What if you forget your birthday altogether? While it may seem unlikely, some say it's actually good luck if you honestly forget to celebrate your own birthday [source: Daniels].
6: Don't Be Late
While it's bad luck in some cultures to celebrate too early, some superstitions suggest that offering birthday greetings at just the right time brings luck. If someone in the family is celebrating a birthday, give that person a call first thing in the morning and say happy birthday to maximize luck. Prompt birthday wishes are particularly important when children are involved; in this case, birthday greetings should be offered as soon as the child wakes up, before any other activities have taken place. If you have young kids eager to open gifts, this probably won't be much of a problem.
More Wacky Birthday Superstitions
5: Starting Over
In some extremely lucky cultures, people are given the opportunity to become a kid again when they reach a certain age. When a man reaches the age of 61 in Japan, he enters his kanreki, or second childhood. He must wear a red hat and red vest to symbolize his return to childhood. From this point on, all his troubles are forgotten, and he is given the gift of a clean slate, or a rebirth of sorts. In Korea, this tradition occurs when you reach the age of 60. On that special birthday, people can return to the year they were born and essentially start anew.
4: Ear Pulling
Like the Americans and their tradition of birthday spankings, the Italians have a bizarre custom for celebrating a birthday by tugging on the ear lobe. The superstition stems from the idea that long ears are seen as a symbol that you will live a long life. To increase the length of the earlobes, at least symbolically, you should give your earlobe a slight tug for each year of life. You can also ask a trusted friend or family member to help with the tradition. Performing this ritual is said to bring good luck in life and in the year to come [source: Malossini].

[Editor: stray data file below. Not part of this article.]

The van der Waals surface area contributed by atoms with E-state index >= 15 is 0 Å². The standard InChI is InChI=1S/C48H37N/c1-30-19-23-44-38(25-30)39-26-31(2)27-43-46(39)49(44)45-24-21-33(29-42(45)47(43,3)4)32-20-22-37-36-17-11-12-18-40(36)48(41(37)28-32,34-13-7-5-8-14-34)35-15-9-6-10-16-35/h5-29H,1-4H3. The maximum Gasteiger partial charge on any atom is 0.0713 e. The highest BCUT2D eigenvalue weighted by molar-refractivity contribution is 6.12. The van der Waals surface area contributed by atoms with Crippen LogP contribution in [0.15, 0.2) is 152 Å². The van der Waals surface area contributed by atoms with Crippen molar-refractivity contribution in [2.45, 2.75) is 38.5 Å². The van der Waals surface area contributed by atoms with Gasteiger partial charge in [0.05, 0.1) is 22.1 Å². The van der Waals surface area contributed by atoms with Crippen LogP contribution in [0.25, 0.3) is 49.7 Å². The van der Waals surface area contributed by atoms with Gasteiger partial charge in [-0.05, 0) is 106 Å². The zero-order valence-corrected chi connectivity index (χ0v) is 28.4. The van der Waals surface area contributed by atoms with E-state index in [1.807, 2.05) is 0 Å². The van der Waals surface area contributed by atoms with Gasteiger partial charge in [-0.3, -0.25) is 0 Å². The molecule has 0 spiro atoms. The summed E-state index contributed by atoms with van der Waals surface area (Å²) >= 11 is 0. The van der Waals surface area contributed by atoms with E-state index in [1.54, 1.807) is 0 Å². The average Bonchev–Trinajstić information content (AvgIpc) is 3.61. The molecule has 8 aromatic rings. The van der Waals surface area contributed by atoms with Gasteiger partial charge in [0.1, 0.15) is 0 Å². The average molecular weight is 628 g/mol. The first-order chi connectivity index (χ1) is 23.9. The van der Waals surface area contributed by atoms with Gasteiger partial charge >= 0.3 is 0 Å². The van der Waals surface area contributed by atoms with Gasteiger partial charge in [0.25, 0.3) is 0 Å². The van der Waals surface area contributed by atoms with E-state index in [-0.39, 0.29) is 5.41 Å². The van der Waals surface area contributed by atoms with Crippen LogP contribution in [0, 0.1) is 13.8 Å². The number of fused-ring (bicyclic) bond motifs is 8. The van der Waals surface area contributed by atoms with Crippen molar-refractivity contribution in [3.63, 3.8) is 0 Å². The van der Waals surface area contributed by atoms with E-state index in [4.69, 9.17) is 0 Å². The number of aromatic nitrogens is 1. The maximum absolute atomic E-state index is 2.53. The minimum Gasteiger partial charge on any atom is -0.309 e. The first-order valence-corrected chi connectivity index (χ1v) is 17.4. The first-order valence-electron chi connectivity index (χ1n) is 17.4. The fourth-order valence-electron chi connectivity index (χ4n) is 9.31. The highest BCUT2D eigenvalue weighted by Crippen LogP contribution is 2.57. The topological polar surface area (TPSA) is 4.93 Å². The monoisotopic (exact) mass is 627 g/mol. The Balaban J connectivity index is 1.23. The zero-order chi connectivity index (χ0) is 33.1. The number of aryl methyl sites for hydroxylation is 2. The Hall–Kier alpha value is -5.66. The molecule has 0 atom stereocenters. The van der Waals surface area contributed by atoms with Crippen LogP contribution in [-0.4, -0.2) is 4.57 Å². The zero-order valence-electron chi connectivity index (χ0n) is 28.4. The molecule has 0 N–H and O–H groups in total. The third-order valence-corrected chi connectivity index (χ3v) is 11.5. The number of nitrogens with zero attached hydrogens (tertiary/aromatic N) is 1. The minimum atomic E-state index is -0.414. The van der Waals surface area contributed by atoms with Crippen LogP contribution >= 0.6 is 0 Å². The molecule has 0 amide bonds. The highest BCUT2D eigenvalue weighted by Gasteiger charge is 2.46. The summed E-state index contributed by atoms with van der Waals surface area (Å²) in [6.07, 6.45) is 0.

3: Death and Marriage
A birthday might be a perfect day for cake, presents and a party, but there are some things you simply shouldn't do on your big day, at least according to superstition. For example, getting married on your birthday is a definite don't, thought to bring bad luck in love. While you're at it, avoid marrying anyone whose birthday is in the same month as yours, as it's sure to mean a stormy marriage. Luckily — maybe — your birthday is seen as an excellent time to die. Sure, you're dead, but dying on your birthday means your salvation is practically guaranteed, if that's any comfort.
2: Food Fables
Various cultures believe that noshing on certain foods on your birthday can bring luck, while others list certain foods you should avoid as you celebrate. In China, snacking on vermicelli brings good vibes, as does a nice meal of primroses. A cake shaped like a peach is also seen as a lucky symbol, while people in India believe it's bad luck to consume salt on your big day [source: Daniels]. The Pennsylvania Germans may have the most delicious rule regarding birthday cuisine; tradition requires you to eat a doughnut for luck on your birthday, which guarantees you will live another year.
1: Predicting Personality